On 31 October 1866 Major Lewis Pelly, East India Company Resident in the Persian Gulf, was on the steamer Berenice, making its way south from Bushire [Bushehr] to Muscat, when the vessel was destroyed by a fire which started on board.
The ship’s company and passengers escaped in life boats. Unable to make it to the mainland before nightfall, they stopped on the shore of Shaik Shaib Island [Sheikh Shoeyb or Lavan Island]. Having obtained some dates and water from a nearby hamlet, they bedded down for the night on the beach.
Over the next six days Pelly and the ship’s captain Lieutenant Edwin Dawes organised the rescue of 170 men, 5 women and 3 children. The party made its way by ‘native craft’ to Nakhilu [Nokhaylo] on the mainland Persian coast opposite Shaik Shaab island, and from there to the British naval and coaling station at Bassidore [Basaidu] on the island of Qeshm. Stopping at Khen [Kish Island], Charrack [Bandar-e-Charak] and Lingeh [Bandar-e-Lengeh], clothes, food, water and provisions were acquired along the way.
'A revised map of Omân and the Persian Gulf, in which an attempt has been made to give a correct transliteration of the Arabic names. By the Rev. George Percy Badger, F.R.G.S.’ 1871 IOR/X/3210, f 1
Unfortunately Pelly did not describe the distress and shock of the jettisoned crew and passengers, nor provide any account of the night spent on the beach. He did, however, leave a fairly evocative account of the events of 31 October in a letter to Sir Henry Bartle Frere, then Governor of Bombay, written at Bassidore on 16 November 1866:
'I had just come on deck on the morning of the 31st Oct when the alarm was given. The ship must have been on fire some time the smoke from the hatches was stifling immediately they were opened'.
When the crew had to resort to buckets to put out the fire, the case became hopeless.
'By nine the flames were coming up the hatches & to the awning ridges & through the scuttles. We took to the boats & shortly afterwards she was in flames from the stem to the stern. The shell went off in about 40 minutes. We were able to take no provisions save a couple of bags of bread & about a pint of water per man... I thank God all hands are saved. But I am cleared out of all my clothes, linen, plate, crockery.'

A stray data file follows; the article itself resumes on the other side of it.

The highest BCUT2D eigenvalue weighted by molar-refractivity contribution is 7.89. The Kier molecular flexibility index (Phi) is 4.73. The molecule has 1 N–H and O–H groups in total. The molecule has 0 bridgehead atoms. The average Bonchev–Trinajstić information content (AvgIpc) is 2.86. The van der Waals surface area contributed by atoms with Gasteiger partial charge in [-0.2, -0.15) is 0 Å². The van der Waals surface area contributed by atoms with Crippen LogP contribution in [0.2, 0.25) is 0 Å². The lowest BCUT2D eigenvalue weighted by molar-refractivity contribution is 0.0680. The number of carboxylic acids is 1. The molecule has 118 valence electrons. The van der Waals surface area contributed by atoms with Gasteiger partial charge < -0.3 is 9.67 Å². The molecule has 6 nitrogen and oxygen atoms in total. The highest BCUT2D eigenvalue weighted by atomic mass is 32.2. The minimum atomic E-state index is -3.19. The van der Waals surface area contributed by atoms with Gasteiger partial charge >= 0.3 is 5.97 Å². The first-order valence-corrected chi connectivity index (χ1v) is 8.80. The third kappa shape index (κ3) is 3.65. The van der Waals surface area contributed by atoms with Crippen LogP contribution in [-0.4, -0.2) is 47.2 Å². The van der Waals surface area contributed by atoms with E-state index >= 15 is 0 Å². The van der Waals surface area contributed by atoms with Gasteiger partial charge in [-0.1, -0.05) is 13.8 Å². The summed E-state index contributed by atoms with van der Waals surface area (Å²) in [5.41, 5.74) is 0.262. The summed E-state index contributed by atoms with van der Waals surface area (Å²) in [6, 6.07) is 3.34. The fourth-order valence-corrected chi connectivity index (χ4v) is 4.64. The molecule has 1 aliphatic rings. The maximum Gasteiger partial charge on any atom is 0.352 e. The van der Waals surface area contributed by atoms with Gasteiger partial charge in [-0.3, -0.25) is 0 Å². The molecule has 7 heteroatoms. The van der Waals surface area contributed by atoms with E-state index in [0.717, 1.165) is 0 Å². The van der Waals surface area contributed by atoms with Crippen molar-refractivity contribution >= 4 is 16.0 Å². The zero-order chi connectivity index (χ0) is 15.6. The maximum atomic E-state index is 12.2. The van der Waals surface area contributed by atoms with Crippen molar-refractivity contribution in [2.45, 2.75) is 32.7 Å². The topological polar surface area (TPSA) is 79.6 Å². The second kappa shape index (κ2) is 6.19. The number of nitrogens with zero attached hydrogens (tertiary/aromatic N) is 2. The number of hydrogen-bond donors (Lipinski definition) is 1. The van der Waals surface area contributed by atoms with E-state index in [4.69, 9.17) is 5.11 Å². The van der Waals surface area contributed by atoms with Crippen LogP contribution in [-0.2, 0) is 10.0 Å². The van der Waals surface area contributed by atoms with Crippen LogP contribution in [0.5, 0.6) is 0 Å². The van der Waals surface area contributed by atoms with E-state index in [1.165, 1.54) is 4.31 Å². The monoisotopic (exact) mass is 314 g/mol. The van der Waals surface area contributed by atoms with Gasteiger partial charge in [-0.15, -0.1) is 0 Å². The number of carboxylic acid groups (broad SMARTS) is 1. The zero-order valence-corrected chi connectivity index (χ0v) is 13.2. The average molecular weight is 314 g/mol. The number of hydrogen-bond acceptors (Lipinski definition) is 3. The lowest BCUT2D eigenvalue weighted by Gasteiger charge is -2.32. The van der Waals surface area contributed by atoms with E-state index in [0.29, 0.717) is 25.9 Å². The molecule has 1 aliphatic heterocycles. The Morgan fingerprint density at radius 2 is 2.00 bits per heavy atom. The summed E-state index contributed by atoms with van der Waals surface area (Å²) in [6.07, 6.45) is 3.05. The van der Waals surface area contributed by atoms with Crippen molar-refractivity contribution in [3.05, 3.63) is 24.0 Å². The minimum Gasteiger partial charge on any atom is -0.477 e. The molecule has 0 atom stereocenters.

Telegram from Lieutenant-Colonel Lewis Pelly, Bassidore, to Sir Bartle Frere, 9 November 1866 - Mss Eur F126/43, f 53
So what caused Berenice to catch fire? Built in Glasgow for the East India Company and launched in 1837, Berenice was a naval sloop, wood paddle-steamer, which could function under sail, steam or both. It was the Company’s first steam warship.
Painting of East India Company steamer Berenice standing out of Bombay harbour, 1837 - Image courtesy of Royal Museums Greenwich PAH8849
Low’s History of the Indian Navy, 1613-1863 records that the vessel saw service in numerous military conflicts, including the First Anglo-Burmese War, 1852-1853, Anglo-Persian War 1856-1857, and Second Opium War 1856-1860. Countless troop transports, sea battles and substandard repairs must have taken their toll on her sea-worthiness. However on 19 November Pelly wrote to Frere on the actual cause of the fire:
'...from some facts which came out in statements made by my own servants I infer that the burning of Berenice was attributable to the stewards using naked lights in the orlop deck, if not in the hold'.
One can only imagine how Pelly must have felt watching Berenice go up (and down) in flames.
Content Specialist, Archivist British Library / Qatar Foundation Partnership